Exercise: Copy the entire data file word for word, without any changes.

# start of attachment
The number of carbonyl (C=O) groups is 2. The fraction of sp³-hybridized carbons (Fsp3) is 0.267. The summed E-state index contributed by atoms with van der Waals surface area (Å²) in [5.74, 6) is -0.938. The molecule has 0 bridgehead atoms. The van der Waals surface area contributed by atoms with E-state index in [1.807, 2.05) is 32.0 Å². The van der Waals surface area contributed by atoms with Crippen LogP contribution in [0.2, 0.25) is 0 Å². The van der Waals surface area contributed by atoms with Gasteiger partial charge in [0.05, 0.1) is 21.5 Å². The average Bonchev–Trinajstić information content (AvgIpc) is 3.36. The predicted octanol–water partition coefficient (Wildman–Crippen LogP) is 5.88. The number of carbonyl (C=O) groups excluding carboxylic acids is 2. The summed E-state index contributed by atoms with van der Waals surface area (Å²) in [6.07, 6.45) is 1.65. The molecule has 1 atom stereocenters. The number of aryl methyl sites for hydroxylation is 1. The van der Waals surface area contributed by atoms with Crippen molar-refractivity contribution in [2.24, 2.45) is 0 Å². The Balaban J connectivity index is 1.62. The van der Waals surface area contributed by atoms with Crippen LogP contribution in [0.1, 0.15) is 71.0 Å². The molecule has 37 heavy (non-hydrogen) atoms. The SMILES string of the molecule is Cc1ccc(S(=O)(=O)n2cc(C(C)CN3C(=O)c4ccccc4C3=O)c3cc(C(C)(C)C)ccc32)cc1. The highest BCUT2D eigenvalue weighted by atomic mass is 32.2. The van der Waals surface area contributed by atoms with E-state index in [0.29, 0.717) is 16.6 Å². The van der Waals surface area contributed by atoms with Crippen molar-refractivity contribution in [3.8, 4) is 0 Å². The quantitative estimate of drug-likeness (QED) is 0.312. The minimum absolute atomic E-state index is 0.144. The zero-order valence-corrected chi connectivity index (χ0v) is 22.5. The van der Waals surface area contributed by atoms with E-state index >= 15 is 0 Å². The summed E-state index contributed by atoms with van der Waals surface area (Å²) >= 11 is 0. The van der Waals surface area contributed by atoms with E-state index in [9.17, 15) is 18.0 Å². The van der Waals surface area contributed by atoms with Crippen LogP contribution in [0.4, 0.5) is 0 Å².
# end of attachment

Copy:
The number of carbonyl (C=O) groups is 2. The fraction of sp³-hybridized carbons (Fsp3) is 0.267. The summed E-state index contributed by atoms with van der Waals surface area (Å²) in [5.74, 6) is -0.938. The molecule has 0 bridgehead atoms. The van der Waals surface area contributed by atoms with E-state index in [1.807, 2.05) is 32.0 Å². The van der Waals surface area contributed by atoms with Crippen LogP contribution in [0.2, 0.25) is 0 Å². The van der Waals surface area contributed by atoms with Gasteiger partial charge in [0.05, 0.1) is 21.5 Å². The average Bonchev–Trinajstić information content (AvgIpc) is 3.36. The predicted octanol–water partition coefficient (Wildman–Crippen LogP) is 5.88. The number of carbonyl (C=O) groups excluding carboxylic acids is 2. The summed E-state index contributed by atoms with van der Waals surface area (Å²) in [6.07, 6.45) is 1.65. The molecule has 1 atom stereocenters. The number of aryl methyl sites for hydroxylation is 1. The van der Waals surface area contributed by atoms with Crippen molar-refractivity contribution in [2.24, 2.45) is 0 Å². The Balaban J connectivity index is 1.62. The van der Waals surface area contributed by atoms with Crippen LogP contribution in [0.1, 0.15) is 71.0 Å². The molecule has 37 heavy (non-hydrogen) atoms. The SMILES string of the molecule is Cc1ccc(S(=O)(=O)n2cc(C(C)CN3C(=O)c4ccccc4C3=O)c3cc(C(C)(C)C)ccc32)cc1. The highest BCUT2D eigenvalue weighted by atomic mass is 32.2. The van der Waals surface area contributed by atoms with E-state index in [0.29, 0.717) is 16.6 Å². The van der Waals surface area contributed by atoms with Crippen molar-refractivity contribution in [3.8, 4) is 0 Å². The quantitative estimate of drug-likeness (QED) is 0.312. The minimum absolute atomic E-state index is 0.144. The zero-order valence-corrected chi connectivity index (χ0v) is 22.5. The van der Waals surface area contributed by atoms with E-state index >= 15 is 0 Å². The summed E-state index contributed by atoms with van der Waals surface area (Å²) >= 11 is 0. The van der Waals surface area contributed by atoms with E-state index in [9.17, 15) is 18.0 Å². The van der Waals surface area contributed by atoms with Crippen LogP contribution in [0.4, 0.5) is 0 Å².